That is the main thing. Then there came the small provocations which were designed to get Hamas to react. After several months, in which hardly any Qassam rockets were launched, an army unit was sent into the Strip "in order to destroy a tunnel that came close to the border fence". From a purely military point of view, it would have made more sense to lay an ambush on our side of the fence. But the aim was to find a pretext for the termination of the cease-fire, in a way that made it plausible to put the blame on the Palestinians. And indeed, after several such small actions, in which Hamas fighters were killed, Hamas retaliated with a massive launch of rockets, and – lo and behold – the cease-fire was at an end. Everybody blamed Hamas.
For a very long time, the United States government has specialized in the pattern pursued by Israel. The vastly more powerful nation wishes to act on a certain policy -- almost always territorial expansion, for purposes of access to resources, or to force itself into new markets, or to pursue the evil notion that economic and ideological success depend on brutality and conquest -- but a specifically moral justification for its planned actions does not lie easily to hand.

So the powerful nation embarks on a course designed to make life intolerable for the country and/or those people that stand in its way. The more powerful nation is confident that, given sufficient time and sufficient provocation, the weaker country and people will finally do something that the actual aggressor can seize on as a pretext for the policy upon which it had already decided. In this way, what then unfolds becomes the victim's fault.

The United States government has utilized this tactic with Mexico, to begin the Spanish-American War, even, dear reader, in connection with the U.S. entrance into World War II, most recently in Iraq, possibly (perhaps probably) with Iran in the future, and in numerous other conflicts. It's always the fault of the other side, never the fault of the United States itself. Yet the United States has always been much more powerful than those it victimizes in this manner. The United States always claims that its victims represented a dire threat to its very survival, a threat that must be brought under U.S. control, or eliminated altogether. The claim has almost never been true. This monstrous pattern is "The American Way of Doing Business."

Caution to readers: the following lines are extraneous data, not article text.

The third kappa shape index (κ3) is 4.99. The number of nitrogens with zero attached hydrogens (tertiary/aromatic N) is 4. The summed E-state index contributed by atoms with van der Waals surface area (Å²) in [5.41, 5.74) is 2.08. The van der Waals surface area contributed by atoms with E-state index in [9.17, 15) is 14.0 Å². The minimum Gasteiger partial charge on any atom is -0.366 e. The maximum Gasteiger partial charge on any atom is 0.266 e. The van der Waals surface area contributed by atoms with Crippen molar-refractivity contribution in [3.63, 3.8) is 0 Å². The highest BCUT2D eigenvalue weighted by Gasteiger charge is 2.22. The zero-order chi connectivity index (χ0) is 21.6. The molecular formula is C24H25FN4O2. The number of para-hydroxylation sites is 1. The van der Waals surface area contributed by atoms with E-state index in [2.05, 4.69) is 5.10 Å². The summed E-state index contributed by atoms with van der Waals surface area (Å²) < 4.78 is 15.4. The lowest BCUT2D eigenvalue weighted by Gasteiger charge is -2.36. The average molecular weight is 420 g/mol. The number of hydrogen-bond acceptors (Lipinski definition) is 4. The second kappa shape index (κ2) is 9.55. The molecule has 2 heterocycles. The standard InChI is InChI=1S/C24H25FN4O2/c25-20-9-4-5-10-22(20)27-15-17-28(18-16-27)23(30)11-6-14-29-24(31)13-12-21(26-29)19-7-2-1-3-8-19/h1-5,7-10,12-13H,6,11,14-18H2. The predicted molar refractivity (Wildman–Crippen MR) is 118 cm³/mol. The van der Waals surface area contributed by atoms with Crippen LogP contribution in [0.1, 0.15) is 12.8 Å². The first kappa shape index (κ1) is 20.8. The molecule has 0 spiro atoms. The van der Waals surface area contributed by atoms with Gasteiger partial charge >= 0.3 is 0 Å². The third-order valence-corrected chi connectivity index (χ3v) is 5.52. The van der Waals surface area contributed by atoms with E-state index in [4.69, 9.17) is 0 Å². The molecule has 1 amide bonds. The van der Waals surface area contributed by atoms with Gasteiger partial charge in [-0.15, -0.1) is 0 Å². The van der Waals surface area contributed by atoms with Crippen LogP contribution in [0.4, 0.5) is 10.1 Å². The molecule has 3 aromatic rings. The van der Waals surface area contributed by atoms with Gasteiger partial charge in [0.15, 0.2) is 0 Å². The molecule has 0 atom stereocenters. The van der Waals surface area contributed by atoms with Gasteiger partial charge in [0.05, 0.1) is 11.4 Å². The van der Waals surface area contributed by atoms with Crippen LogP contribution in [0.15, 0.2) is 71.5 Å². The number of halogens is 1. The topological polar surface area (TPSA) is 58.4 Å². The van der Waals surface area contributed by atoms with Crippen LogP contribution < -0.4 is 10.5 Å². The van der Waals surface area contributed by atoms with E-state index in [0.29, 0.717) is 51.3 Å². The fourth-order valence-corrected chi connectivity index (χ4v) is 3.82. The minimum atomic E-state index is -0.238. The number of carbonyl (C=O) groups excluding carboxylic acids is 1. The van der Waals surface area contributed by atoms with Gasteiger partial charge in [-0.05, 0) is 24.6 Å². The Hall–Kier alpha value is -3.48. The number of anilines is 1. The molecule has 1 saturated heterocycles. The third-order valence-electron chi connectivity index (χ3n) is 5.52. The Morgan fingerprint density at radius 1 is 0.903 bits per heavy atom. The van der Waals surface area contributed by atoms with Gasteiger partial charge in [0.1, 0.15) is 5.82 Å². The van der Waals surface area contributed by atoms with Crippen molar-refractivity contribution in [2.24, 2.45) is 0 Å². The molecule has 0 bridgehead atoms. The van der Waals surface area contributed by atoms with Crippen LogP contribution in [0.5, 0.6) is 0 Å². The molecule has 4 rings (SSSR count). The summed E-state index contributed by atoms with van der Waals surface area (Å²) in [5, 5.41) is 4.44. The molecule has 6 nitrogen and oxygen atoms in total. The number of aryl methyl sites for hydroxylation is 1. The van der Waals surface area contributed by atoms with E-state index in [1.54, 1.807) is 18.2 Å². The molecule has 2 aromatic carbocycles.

Another of Avnery's points deserves emphasis: that blockades such as that imposed on Gaza are acts of war. The horrifying effects of the U.S. sanctions against Iraq should be recalled; you will find them detailed here. But U.S. politicians and most Americans deny that this is "war"; in the manner of remarkably stupid and/or disgustingly dishonest killers, we insist that our government's actions do not result in death unless bullets are fired or bombs are dropped. But sanctions and blockades of this kind kill as finally as bullets and bombs do. And such sanctions and blockades very frequently and inevitably lead to the deployment of bullets and bombs. As I noted in the earlier post about the Clinton administration's detestable Iraq policy (which included not only immensely destructive sanctions, but bombing too, let us not forget):
The Clinton administration's Iraq policy, as well as its interventions in the Balkans, strengthened the groundwork of our bipartisan foreign policy and provided unbroken continuity to the invasion and occupation of Iraq in 2003. Anyone who tells you otherwise is ignorant or lying, or both. The Clinton administration and its defenders in the realm of foreign policy have a great deal to answer for.
In that same article, I quoted Stanley Kutler: "The sanctions and bombings of the 1990s are directly linked to Bush's determination to invade Iraq in 2003 and attempt to remake it--again, in our image."

In their unceasing determination to learn less than nothing from this deadly history, the Democrats and the incoming Obama administration have made indisputably clear that they intend to repeat this same precise pattern with Iran. If and when the bombs and missiles begin to fly, let no one be heard to say that they were not warned.

The general pattern described above, and more particularly the devastation visited on Gaza, remind me of an especially harrowing sequence from a fine film, Hud. The story concerns a cattle rancher and his family. It is discovered that some of the cattle have contracted hoof and mouth disease. To prevent the spread of the disease, and because he can think of no other means to control it, the head of the family decides that all the cattle must be destroyed.

A large pit is dug, deep enough to prevent the cattle from getting out. The cattle are driven into the pit, with all means of escape closed off. The men stand around the edges of the pit, and they lift their rifles. They begin to shoot -- and they shoot, and shoot, and shoot, and shoot.

Finally, after endless, terrifying minutes, all the cattle are dead.

Cattle, the inhabitants of Gaza ... what's the difference? They're all animals and subhumans, diseased or possibly diseased, incapable of being saved, beyond redemption. Kill them all.

And the world watches -- and the world does nothing.